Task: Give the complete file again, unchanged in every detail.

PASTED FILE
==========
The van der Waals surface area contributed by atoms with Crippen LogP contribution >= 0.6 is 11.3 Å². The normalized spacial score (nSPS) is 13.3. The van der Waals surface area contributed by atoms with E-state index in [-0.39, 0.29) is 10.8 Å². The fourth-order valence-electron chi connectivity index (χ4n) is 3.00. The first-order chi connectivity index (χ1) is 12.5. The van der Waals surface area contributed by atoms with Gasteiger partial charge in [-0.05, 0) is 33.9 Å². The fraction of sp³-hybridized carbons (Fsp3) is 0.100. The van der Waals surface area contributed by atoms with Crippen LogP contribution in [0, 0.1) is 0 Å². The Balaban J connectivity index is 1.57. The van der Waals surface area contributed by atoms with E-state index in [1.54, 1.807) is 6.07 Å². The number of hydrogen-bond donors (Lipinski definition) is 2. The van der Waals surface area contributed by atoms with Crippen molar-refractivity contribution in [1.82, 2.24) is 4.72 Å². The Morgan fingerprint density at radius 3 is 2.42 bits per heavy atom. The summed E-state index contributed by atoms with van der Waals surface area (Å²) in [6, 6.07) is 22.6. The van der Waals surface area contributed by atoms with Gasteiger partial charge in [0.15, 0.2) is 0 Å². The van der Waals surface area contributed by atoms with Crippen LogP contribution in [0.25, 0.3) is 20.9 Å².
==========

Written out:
The van der Waals surface area contributed by atoms with Crippen LogP contribution >= 0.6 is 11.3 Å². The normalized spacial score (nSPS) is 13.3. The van der Waals surface area contributed by atoms with E-state index in [-0.39, 0.29) is 10.8 Å². The fourth-order valence-electron chi connectivity index (χ4n) is 3.00. The first-order chi connectivity index (χ1) is 12.5. The van der Waals surface area contributed by atoms with Gasteiger partial charge in [-0.05, 0) is 33.9 Å². The fraction of sp³-hybridized carbons (Fsp3) is 0.100. The van der Waals surface area contributed by atoms with Crippen LogP contribution in [0, 0.1) is 0 Å². The Balaban J connectivity index is 1.57. The van der Waals surface area contributed by atoms with E-state index in [1.54, 1.807) is 6.07 Å². The number of hydrogen-bond donors (Lipinski definition) is 2. The van der Waals surface area contributed by atoms with Crippen molar-refractivity contribution in [1.82, 2.24) is 4.72 Å². The Morgan fingerprint density at radius 3 is 2.42 bits per heavy atom. The summed E-state index contributed by atoms with van der Waals surface area (Å²) in [6, 6.07) is 22.6. The van der Waals surface area contributed by atoms with Gasteiger partial charge in [0.15, 0.2) is 0 Å². The van der Waals surface area contributed by atoms with Crippen LogP contribution in [0.25, 0.3) is 20.9 Å².